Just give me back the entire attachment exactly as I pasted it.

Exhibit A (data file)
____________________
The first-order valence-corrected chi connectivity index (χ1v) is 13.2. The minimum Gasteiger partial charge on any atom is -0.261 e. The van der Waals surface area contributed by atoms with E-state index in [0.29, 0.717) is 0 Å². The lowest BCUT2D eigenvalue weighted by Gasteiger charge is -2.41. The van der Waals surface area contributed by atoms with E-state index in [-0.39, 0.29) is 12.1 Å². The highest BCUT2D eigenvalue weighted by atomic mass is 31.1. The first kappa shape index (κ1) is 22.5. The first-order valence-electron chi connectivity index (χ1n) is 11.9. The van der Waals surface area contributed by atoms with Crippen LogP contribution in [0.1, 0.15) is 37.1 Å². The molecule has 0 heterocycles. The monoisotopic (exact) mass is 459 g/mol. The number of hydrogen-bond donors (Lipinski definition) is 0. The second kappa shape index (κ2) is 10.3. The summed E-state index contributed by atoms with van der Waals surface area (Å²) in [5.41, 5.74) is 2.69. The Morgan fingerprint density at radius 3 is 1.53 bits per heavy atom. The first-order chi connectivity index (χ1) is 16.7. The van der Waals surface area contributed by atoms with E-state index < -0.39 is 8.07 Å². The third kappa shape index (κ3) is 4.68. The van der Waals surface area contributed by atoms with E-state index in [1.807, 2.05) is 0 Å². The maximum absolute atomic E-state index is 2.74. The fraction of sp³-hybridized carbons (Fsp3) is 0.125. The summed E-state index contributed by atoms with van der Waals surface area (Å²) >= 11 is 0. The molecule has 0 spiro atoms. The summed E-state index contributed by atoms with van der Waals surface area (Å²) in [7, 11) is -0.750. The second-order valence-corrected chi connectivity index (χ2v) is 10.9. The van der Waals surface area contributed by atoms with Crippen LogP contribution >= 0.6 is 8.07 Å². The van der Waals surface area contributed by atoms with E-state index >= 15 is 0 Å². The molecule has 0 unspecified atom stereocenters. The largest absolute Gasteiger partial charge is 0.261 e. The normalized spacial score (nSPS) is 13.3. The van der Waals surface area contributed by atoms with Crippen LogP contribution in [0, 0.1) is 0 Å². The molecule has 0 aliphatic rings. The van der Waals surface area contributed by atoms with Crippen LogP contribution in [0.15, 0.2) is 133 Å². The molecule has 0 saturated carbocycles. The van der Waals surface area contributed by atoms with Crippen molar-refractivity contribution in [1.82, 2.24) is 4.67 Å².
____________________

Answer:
The first-order valence-corrected chi connectivity index (χ1v) is 13.2. The minimum Gasteiger partial charge on any atom is -0.261 e. The van der Waals surface area contributed by atoms with E-state index in [0.29, 0.717) is 0 Å². The lowest BCUT2D eigenvalue weighted by Gasteiger charge is -2.41. The van der Waals surface area contributed by atoms with E-state index in [-0.39, 0.29) is 12.1 Å². The highest BCUT2D eigenvalue weighted by atomic mass is 31.1. The first kappa shape index (κ1) is 22.5. The first-order valence-electron chi connectivity index (χ1n) is 11.9. The van der Waals surface area contributed by atoms with Crippen LogP contribution in [0.1, 0.15) is 37.1 Å². The molecule has 0 heterocycles. The monoisotopic (exact) mass is 459 g/mol. The number of hydrogen-bond donors (Lipinski definition) is 0. The second kappa shape index (κ2) is 10.3. The summed E-state index contributed by atoms with van der Waals surface area (Å²) in [5.41, 5.74) is 2.69. The Morgan fingerprint density at radius 3 is 1.53 bits per heavy atom. The first-order chi connectivity index (χ1) is 16.7. The van der Waals surface area contributed by atoms with E-state index < -0.39 is 8.07 Å². The third kappa shape index (κ3) is 4.68. The van der Waals surface area contributed by atoms with E-state index in [1.807, 2.05) is 0 Å². The maximum absolute atomic E-state index is 2.74. The fraction of sp³-hybridized carbons (Fsp3) is 0.125. The summed E-state index contributed by atoms with van der Waals surface area (Å²) >= 11 is 0. The molecule has 0 spiro atoms. The summed E-state index contributed by atoms with van der Waals surface area (Å²) in [7, 11) is -0.750. The second-order valence-corrected chi connectivity index (χ2v) is 10.9. The van der Waals surface area contributed by atoms with Crippen LogP contribution >= 0.6 is 8.07 Å². The van der Waals surface area contributed by atoms with E-state index >= 15 is 0 Å². The molecule has 0 unspecified atom stereocenters. The largest absolute Gasteiger partial charge is 0.261 e. The normalized spacial score (nSPS) is 13.3. The van der Waals surface area contributed by atoms with Crippen LogP contribution in [0, 0.1) is 0 Å². The molecule has 0 aliphatic rings. The van der Waals surface area contributed by atoms with Crippen LogP contribution in [0.15, 0.2) is 133 Å². The molecule has 0 saturated carbocycles. The van der Waals surface area contributed by atoms with Crippen molar-refractivity contribution in [1.82, 2.24) is 4.67 Å².